A decades-old tax credit designed to spur cures for rare diseases has been so successful that it’s now become a target in the House Republican tax plan.
The proposal under consideration would end the tax breaks for development of what are called orphan drugs. Ending the credit used by big and small drug companies could save the government an estimated $54 billion over the next decade, an effort to help offset some of the anticipated losses in revenue if other Republican tax cut provisions become law.
With the Senate poised to offer its own broad tax plan soon, many details are still in flux. But if the orphan drug tax credit is eliminated, the move would represent a rare defeat for the powerful pharmaceutical industry.
The tax credit is part of the popular 1983 Orphan Drug Act, and is one of a host of incentives that supporters say have led to the approval of more than 500 new and much-needed drugs for those rare diseases that each affect fewer than 200,000 people. But the program has also come under scrutiny because critics say that some major drugmakers have exploited it by obtaining the orphan designation for billion-dollar blockbuster drugs like Humira for treating rheumatoid arthritis and Crestor, the cholesterol drug, that were already on the market.
Even if the proposal passes the House, it will likely face opposition in the Senate, particularly from Senator Orrin Hatch, Republican of Utah, who is overseeing tax reform in the Senate and was a leading sponsor of the Orphan Drug Act.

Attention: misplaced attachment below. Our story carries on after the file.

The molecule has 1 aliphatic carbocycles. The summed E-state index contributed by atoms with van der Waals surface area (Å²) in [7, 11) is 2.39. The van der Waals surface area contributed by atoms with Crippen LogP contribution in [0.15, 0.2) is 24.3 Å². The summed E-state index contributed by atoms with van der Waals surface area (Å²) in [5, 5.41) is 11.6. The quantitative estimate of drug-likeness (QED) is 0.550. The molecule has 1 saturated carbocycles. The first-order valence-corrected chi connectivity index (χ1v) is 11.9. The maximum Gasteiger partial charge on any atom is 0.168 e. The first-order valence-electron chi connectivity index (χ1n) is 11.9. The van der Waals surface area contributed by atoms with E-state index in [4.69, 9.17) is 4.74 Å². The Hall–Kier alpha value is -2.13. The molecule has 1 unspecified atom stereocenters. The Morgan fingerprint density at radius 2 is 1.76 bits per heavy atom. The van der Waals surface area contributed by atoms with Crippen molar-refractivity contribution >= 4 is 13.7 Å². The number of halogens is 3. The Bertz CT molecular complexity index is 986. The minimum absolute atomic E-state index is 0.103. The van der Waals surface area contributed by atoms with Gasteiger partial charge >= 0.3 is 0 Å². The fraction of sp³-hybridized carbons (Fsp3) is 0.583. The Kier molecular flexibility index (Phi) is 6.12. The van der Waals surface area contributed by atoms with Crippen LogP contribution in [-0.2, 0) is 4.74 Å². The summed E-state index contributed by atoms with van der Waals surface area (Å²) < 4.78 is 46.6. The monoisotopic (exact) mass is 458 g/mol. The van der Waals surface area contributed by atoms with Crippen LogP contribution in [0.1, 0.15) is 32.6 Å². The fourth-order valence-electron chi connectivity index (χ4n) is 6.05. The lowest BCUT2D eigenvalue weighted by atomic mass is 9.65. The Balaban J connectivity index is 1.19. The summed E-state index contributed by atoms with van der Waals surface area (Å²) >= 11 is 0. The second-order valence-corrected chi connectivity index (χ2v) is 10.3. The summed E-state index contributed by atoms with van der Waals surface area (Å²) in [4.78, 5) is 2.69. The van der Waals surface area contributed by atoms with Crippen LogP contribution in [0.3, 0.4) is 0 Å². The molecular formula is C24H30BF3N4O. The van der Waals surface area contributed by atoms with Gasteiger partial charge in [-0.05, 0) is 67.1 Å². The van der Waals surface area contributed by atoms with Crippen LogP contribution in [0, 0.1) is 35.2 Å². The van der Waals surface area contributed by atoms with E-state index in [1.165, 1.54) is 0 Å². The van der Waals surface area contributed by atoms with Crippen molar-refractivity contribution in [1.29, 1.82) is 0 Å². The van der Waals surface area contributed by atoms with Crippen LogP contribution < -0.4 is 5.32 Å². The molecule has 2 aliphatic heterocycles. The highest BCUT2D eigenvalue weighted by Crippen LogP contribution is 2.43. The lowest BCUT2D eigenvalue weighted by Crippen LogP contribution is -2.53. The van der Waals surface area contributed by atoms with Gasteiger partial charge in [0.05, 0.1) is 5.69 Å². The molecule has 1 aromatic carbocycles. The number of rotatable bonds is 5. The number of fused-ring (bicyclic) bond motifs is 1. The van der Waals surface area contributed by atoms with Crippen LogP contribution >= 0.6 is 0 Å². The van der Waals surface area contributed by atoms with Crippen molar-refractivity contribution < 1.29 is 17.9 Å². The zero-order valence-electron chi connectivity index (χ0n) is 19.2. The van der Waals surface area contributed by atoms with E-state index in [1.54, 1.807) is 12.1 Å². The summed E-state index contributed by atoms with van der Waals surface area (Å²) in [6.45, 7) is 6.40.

No matter what happens, some experts welcomed a discussion about a political issue that was once considered untouchable because opponents risked being labeled coldhearted toward people with serious medical conditions.
“I think it opens up the debate on the orphan drug tax credit, which we think is a flawed incentive,” said James Love, director of the consumers group Knowledge Ecology International. “And I think that’s a positive thing.”
Under current law, companies that develop drugs for rare diseases can receive a tax credit for half of the cost of their clinical trials and they are also granted seven years of exclusivity, when the drug is protected from competition. Companies are not required to disclose the amounts of the tax credits they receive.
Mr. Love said he favored replacing the tax credit with direct government subsidies of clinical trials for rare-disease treatments.
In public, the pharmaceutical industry’s largest lobbying groups have not said much about the credit. The Biotechnology Innovation Organization, whose members include smaller companies, praised the overall tax plan in a statement last week, but disagreed with the elimination of the tax credit. The other major trade group, the Pharmaceutical Research and Manufacturers…